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Date of Award

2-2010

Document Type

Campus Access

Degree Name

Doctor of Philosophy (PhD)

Degree Program

Chemical Engineering

First Advisor

Neil S. Forbes

Second Advisor

Michael A. Henson

Third Advisor

Barbara A. Osborne

Subject Categories

Chemical Engineering

Abstract

Recent advances in molecular biology and biotechnology have helped identify novel therapeutic targets that have led to the development of many new anticancer agents. However, only a handful of them show efficacy on human tumors due to a wide range genetic and epigenetic factors. As tumors grow in size, tumor cells and micro-environments in different regions become heterogeneous. Tumor tissue is heterogeneous with respect to metabolic milieu, micro-vascular density and permeability, drug susceptibility of local cell populations, all of which directly affects chemotherapeutic efficacy. Cancer cells are known to have altered metabolism and tumor metabolic microenvironment is characterized by hypoxia, high levels of lactate and lower pH. We incorporated a model of primary energy metabolism with glucose, oxygen, and lactate as substrates within a reaction-convection model of tumor spheroid growth to better understand and explain observed nutrient concentration profiles and tumor physiology. The spheroid model was extended further to include cell-cycle progression, cellular drug effects, and drug pharmacokinetics; thereby quantifying the interaction between drug and tumor micro-environment. We found that oxygen transport has a greater effect than glucose transport on the distribution of drug-resistant quiescent cells. Model simulations showed the existence of an optimum drug diffusion coefficient: a low diffusivity prevents effective penetration before the drug is cleared from the blood and a high diffusivity limits drug retention. The simulations also showed that fast growing tumors are less responsive to therapy than are slower tumors with more quiescent cells, demonstrating the competing effects of regrowth and cytotoxicity.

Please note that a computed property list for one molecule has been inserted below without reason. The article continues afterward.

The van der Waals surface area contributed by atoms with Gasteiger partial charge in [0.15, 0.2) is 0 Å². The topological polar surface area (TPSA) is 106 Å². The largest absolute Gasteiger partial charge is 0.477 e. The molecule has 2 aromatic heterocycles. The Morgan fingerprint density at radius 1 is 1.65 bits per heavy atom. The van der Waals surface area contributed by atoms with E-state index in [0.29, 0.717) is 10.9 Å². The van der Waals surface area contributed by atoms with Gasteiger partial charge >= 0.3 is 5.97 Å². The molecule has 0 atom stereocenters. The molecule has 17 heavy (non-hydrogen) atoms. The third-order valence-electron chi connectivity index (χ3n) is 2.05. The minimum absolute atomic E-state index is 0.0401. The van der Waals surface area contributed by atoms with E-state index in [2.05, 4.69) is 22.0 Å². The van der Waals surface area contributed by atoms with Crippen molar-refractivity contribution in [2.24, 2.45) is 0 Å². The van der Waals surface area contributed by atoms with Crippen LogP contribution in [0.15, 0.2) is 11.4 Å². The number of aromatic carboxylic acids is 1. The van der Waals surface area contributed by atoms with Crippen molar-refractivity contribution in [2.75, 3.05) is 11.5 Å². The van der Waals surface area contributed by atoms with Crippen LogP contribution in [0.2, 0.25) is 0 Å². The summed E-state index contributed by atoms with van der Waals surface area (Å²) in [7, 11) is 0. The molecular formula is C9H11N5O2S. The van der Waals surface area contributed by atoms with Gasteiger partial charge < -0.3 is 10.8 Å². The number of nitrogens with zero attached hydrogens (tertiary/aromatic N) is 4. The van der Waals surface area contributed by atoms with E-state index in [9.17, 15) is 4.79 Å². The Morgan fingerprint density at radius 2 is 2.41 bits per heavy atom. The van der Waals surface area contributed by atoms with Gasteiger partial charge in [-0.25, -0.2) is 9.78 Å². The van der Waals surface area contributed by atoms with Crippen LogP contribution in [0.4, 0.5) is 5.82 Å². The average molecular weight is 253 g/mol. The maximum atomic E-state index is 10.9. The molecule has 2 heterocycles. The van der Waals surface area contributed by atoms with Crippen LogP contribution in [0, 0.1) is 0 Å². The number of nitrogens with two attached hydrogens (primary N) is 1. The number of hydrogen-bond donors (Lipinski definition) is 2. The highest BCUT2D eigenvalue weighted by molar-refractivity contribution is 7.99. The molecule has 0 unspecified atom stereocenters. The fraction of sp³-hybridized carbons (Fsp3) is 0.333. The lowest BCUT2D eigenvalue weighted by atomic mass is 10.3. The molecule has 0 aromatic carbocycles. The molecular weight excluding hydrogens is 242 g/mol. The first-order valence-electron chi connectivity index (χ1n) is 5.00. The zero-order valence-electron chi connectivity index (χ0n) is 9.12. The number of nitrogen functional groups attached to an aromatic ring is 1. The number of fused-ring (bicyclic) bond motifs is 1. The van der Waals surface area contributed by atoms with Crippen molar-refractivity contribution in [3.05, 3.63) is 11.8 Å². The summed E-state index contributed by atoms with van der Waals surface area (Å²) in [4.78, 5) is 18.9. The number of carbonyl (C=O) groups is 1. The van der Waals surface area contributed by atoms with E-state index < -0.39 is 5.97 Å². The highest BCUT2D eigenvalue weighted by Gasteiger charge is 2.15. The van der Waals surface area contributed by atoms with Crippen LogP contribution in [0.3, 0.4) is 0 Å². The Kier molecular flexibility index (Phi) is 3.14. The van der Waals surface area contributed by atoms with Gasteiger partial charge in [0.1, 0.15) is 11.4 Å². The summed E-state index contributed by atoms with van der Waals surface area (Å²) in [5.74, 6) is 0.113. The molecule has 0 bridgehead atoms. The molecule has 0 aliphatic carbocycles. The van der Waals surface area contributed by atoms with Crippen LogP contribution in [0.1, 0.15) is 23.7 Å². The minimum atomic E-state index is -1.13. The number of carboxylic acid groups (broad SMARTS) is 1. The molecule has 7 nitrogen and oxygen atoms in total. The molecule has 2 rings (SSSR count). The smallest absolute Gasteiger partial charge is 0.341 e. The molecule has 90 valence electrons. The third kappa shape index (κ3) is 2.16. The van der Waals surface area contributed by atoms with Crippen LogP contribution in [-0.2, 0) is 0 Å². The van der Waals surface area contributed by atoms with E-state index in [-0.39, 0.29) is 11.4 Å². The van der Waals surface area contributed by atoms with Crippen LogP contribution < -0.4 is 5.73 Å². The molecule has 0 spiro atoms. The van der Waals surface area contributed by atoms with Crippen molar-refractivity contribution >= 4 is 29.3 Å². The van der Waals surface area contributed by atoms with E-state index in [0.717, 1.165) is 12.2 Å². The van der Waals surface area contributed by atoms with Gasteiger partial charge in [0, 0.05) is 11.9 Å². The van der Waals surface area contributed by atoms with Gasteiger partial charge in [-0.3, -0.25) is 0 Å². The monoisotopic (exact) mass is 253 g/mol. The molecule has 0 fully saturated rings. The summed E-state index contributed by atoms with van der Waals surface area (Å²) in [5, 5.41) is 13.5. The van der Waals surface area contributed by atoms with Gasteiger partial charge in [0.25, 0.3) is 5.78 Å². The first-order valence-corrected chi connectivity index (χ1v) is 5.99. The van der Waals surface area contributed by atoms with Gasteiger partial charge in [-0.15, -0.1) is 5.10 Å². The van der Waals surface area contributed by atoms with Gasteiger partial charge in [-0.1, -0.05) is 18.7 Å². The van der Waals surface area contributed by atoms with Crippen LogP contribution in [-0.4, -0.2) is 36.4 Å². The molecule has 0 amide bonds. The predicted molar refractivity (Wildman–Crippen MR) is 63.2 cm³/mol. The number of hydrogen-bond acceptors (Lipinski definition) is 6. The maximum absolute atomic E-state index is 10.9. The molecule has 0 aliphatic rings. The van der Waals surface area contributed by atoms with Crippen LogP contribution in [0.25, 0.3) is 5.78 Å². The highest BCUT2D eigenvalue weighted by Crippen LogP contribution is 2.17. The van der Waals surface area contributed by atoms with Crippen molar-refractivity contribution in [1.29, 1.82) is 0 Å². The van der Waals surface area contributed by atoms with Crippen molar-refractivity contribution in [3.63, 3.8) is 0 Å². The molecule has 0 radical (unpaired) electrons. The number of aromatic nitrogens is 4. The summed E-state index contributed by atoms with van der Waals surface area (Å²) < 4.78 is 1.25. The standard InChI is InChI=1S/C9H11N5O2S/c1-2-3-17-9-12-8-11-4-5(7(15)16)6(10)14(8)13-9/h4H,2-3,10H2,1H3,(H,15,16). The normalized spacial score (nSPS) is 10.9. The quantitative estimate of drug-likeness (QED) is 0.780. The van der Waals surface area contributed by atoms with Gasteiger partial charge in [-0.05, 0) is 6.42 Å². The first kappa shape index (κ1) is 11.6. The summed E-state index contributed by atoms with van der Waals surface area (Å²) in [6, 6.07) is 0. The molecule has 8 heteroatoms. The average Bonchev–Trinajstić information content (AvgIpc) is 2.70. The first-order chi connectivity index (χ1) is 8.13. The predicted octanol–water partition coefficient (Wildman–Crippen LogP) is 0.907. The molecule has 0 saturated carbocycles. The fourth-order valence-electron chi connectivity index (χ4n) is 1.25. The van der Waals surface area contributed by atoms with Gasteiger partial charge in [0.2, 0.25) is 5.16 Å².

Dynamic contrast enhanced Magnetic Resonance Images of breast tumors are routinely used in clinics to size tumors. These contain dynamic information that reveal the spatial distribution of vasculature and vascular permeability, and can be used to characterize the accessibility of different regions in tumors. We have developed a predictive framework integrating functional patient specific information about tumor micro-environment from DCE-MRI's into a dynamic mathematical model of tumor growth that predicts the outcome of a treatment modality. Our model predictions for the tumor growth and tumor drug response for patient tumors were correlated to the average tumor trans-vascular transport rate. Drug response predictions for tumors with heterogeneity incorporated were found to differ significantly those for homogeneous tumors suggesting that the transport heterogeneity present within a tumor must be taken into account for generating drug response predictions. The interaction of drug/nutrient transport dynamics and cell growth/death dynamics is central to the efficacy of chemotherapy and these models can be developed further and used as a tool to predict therapeutic outcome.

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